At the same time, believers sometimes assume that HaShem’s Torah applies only to Jews and not to Gentile disciples at all. Nothing could be further from the truth. Despite the fact that the apostles “loosed” the Gentiles from these sign commandments, for the most part they are bound to the rest of the Torah’s mitzvot. It should be emphasized that Gentiles in Messiah have a status in the people of God and a responsibility to the Torah that far exceeds that of the God-fearer of the ancient synagogue and that of the modern-day Noachide (Son of Noah). Through Yeshua, believing Gentiles have been grafted in to the people of God and become members of the commonwealth of Israel. While membership has its privileges, it also has its obligations.
That’s how I started my previous review of Toby’s article eighteen months ago. I mentioned on Friday that I would be “re-reviewing” Toby’s write-up on non-Jewish obligation to the Torah. This is also something of a consequence of my review of Boaz Michael’s “Moses in Matthew” seminar (I didn’t attend the 2011 event, but I did listen to an audio recording on CD). Boaz very aptly presented the Bible, specifically the Gospel of Matthew, as a densely packed document that contains far more information than what a surface reading of the text would suggest.
That’s how I feel about the entire Bible including the Torah, and specifically that’s how I feel about this:
“Since we have heard that some of our number to whom we gave no instruction have disturbed you with their words, unsettling your souls, it seemed good to us, having become of one mind, to select men to send to you with our beloved Barnabas and Paul, men who have risked their lives for the name of our Lord Jesus Christ. “Therefore we have sent Judas and Silas, who themselves will also report the same things by word of mouth. “For it seemed good to the Holy Spirit and to us to lay upon you no greater burden than these essentials: that you abstain from things sacrificed to idols and from blood and from things strangled and from fornication; if you keep yourselves free from such things, you will do well. Farewell.”
–Acts 15:24-29 (NASB)
This is generally known as the “Jerusalem Letter” which contains what we call “the Four Prohibitions:”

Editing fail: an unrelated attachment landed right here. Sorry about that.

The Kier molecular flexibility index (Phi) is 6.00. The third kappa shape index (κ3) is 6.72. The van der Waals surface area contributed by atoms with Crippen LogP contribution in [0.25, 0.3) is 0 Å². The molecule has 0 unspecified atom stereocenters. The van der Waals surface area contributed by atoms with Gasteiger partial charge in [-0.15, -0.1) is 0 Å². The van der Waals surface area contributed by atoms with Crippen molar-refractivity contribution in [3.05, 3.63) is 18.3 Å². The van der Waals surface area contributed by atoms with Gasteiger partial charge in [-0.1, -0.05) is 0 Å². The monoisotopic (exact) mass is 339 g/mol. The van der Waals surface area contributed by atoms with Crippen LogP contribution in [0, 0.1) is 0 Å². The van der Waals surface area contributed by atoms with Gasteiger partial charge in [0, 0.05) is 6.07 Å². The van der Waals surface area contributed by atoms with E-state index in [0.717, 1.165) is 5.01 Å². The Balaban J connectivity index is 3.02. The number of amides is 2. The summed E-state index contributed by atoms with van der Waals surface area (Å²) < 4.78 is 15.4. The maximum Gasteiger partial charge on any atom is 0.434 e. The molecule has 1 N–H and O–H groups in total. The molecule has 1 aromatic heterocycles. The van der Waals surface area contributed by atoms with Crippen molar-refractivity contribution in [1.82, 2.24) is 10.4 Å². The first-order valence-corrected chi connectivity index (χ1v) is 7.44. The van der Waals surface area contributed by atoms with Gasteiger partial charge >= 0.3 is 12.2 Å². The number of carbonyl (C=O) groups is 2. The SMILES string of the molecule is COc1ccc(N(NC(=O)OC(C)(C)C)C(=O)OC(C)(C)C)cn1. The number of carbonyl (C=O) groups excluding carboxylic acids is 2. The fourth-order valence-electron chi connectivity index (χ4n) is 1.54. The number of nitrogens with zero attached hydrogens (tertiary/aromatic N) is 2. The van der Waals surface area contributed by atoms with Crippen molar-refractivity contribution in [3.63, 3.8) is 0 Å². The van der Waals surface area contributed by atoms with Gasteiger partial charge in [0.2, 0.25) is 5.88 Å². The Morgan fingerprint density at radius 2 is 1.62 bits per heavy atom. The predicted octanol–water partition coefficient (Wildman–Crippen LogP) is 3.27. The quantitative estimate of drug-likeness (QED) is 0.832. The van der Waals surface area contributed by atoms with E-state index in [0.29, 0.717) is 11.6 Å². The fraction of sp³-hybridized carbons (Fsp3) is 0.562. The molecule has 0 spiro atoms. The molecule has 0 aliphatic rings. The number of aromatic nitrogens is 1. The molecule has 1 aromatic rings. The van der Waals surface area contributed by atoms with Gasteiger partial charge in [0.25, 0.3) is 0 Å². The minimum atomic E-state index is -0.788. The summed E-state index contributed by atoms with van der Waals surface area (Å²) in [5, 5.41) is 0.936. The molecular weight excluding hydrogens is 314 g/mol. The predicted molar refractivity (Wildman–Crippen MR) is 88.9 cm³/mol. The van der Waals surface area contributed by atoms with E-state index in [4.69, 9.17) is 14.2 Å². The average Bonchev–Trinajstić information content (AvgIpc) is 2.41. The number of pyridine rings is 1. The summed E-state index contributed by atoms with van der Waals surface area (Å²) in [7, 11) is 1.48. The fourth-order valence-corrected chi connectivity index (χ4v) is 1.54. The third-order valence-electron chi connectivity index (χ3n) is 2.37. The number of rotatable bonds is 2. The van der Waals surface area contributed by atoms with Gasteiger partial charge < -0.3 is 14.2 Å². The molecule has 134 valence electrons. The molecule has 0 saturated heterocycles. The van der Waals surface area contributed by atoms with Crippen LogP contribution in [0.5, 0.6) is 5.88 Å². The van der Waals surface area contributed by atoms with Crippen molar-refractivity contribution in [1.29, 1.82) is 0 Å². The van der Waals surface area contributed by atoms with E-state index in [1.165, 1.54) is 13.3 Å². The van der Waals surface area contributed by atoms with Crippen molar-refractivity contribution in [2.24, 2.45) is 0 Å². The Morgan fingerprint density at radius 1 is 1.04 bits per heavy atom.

- Things Contaminated by Idols
- Sexual Immorality
- Things Strangled
Seems like a pretty anemic list. I won’t go into the whole process of James and the Apostolic Council issuing the halakhic ruling regarding the admission of Gentiles in to the Jewish movement of “the Way.” I already covered that in some detail in my six-part series Return to Jerusalem. I do want to communicate why I think studying the Torah is as vital to Christians as it is to Jewish people.
For Moses from ancient generations has in every city those who preach him, since he is read in the synagogues every Sabbath.”
–Acts 15:21 (NASB)
This is probably one of the most deeply misunderstood sentences in the entire Bible, especially by those in the Hebrew/Jewish Roots movement. Even I used to believe that this single string of words provided not only permission but the commandment for Gentile believers to learn and observe the Torah of Moses in a manner identical to the Jewish people (nevermind that even observant Jews don’t always agree with each other about how to observe the mitzvot).
Actually, the sentence doesn’t directly say that Gentiles must attend synagogue and learn Torah but it’s heavily implied. Here’s Toby’s explanation for this.
At first glance it appears that the Gentiles have very few commandments to deal with, but upon closer examination each of these four prohibitions becomes, in a sense, an overarching category which contains many sub-category commandments. This may be one of the reasons the Apostle James adds the phrase about Moses being read in the Synagogue every Sabbath. The new Gentile believer would need to attend the local synagogue to learn how each of these four prohibitions plays out practically in everyday life.
-Janicki, pg 46
Actually, those Gentiles we call “God-fearers” were already attending the synagogue and were indeed learning Torah. We see an example of such a synagogue of born-Jews, righteous converts, and God-fearing Gentiles in Pisidian Antioch as recorded by Luke in Acts 13:16-52. However, as the Messianic gospel message continued to reverberate outward from Jerusalem and into the furthest corners of the diaspora, an increasing number of pagan Gentiles would hear the message and turn to the Messiah. These pagans, like the men and women we read about in Acts 14:8-18, would have no knowledge of Torah, Judaism, or ethical monotheism, and the message of the good news that makes so much sense to modern Christians (though most get only a truncated version) would likely be completely misunderstood without a basic knowledge of the teachings of Torah to provide context. New Gentile believers, having just recently been worshiping in pagan temples, would not only miss the meaning of the lessons of Jesus, but they would have no idea how to lead a Holy life or why they should even do so.
As far as the Four Prohibitions are concerned, many have suggested that these are just starting points for new Gentile believers, designed to facilitate “table fellowship” with Jews until the Gentiles learned the full extent of the mitzvot and how to become completely observant. Except that describes a Gentile on the fast track to converting to Judaism, not a God-fearer or (recently) former pagan transitioning into becoming a Gentile disciple of the Jewish Messiah.
The “unpacking” of the Four Prohibitions can be compared to the “unpacking” of what is known as the Seven Noahide Laws. These laws, as we understand them today, didn’t exist in Paul’s day (though it is debatable if some version or versions were being circulated even then) but they are derived from Genesis 9 and the covenant God made with Noah: